Only 47 more days until Brexit!

A song for GM workers

(Illustration: Detroit Free Press)
(Illustration: Detroit Free Press)

 

This song, by the great Irish singer-songwriter Christy Moore, may have been written for the 14,000 GM workers who are losing their jobs even as the corporation posts $11 billion in profits for 2018.

Some unionized workers are getting bonus checks. Meanwhile, five factories are slated to close.

A week ago the automaker began laying off some 4,000 white-collar workers. Friends of mine lost their jobs. Others escaped, for now, even as family members were “involuntarily separated” from a company they had worked for nearly their entire adult lives. They’re not optimistic about their futures.

This song is for all of them.

Kind of right, but for the wrong reasons

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In his belated State of the Union address last week, President Trump had this to say about North Korea:

As part of a bold new diplomacy, we continue our historic push for peace on the Korean Peninsula. Our hostages have come home, nuclear testing has stopped, and there has not been a missile launch in 15 months. If I had not been elected President of the United States, we would right now, in my opinion, be in a major war with North Korea with potentially millions of people killed. Much work remains to be done, but my relationship with Kim Jong Un is a good one.

I think Trump has the kernel of a valid point here. The situation on the Korean Peninsula was much more dangerous before he came into office than it is today. The situation is more stable, and thus a lot safer, now. The president is just wrong about why.

Trump ascribes this new stability to his self-professed superior deal-making skills and his “we fell in love” relationship with North Korea’s brutal dictator Kim Jong Un. Let me suggest a far more plausible explanation.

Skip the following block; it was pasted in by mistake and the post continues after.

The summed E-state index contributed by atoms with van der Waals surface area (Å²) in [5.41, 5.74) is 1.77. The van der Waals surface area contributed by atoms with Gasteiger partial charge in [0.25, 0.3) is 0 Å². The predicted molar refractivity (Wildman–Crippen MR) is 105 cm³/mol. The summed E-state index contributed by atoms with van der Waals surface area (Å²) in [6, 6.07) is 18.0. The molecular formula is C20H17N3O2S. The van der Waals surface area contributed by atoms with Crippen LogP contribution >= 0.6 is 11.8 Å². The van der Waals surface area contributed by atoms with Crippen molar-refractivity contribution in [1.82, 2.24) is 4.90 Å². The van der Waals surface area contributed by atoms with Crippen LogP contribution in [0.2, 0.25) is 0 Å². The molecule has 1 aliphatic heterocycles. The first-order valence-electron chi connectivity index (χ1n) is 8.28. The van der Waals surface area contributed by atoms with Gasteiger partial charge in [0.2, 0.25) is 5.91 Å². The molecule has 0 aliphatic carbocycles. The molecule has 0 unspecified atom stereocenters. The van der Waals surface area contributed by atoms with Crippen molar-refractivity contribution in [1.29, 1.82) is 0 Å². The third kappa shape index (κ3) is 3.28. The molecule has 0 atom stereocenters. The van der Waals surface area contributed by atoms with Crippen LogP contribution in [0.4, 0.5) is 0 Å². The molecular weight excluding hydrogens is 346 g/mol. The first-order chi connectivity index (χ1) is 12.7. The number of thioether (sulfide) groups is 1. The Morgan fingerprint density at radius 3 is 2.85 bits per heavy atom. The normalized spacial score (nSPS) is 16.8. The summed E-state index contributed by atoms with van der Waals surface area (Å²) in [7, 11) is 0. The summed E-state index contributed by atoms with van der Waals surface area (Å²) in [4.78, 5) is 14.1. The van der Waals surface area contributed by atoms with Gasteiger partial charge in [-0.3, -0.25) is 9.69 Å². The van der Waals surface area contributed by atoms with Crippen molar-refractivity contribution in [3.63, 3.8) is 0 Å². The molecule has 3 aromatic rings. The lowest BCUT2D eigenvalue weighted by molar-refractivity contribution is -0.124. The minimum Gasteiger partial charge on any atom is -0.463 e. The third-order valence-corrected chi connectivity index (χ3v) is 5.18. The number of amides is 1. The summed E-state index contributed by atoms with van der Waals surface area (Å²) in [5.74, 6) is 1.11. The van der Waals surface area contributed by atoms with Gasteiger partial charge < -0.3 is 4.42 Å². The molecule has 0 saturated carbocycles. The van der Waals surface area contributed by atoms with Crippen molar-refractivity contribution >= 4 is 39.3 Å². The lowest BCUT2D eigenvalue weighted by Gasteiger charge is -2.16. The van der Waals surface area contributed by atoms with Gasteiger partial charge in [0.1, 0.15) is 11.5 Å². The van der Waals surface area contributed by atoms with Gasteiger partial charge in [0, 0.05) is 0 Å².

The Korean Peninsula is more stable today not because of Trump’s brilliance, but because North Korea has perfected its nuclear capability and clearly demonstrated its ability to deliver a warhead on American soil. In November 2017, following the “fire and fury” summer of escalating threats and counter-threats, North Korea successfully launched the Hwasong-15 intercontinental ballistic missile with an estimated range of more than 8,000 miles, enough to hit any target in the continental United States.

They haven’t tested a missile since. Because. They. Don’t. Have. To.

Having proven that it can put a nuke on a mainland American target, North Korea no longer needs to test its missiles or the weapons themselves. The lull that Trump is taking credit for has nothing to do with him, and everything to do with the maturity of North Korea’s nuclear weapon and ballistic missile programs.

In 1979, in an essay prepared for a joint CIA/Department of Defense conference, political scientist Kenneth Waltz argued that the gradual spread of nuclear weapons was, contrary to the fears of public and policymakers alike, a force for increased stability in the international system, and would therefore produce a safer, not more dangerous, world. (You can read Waltz’s further elaboration on this idea here.)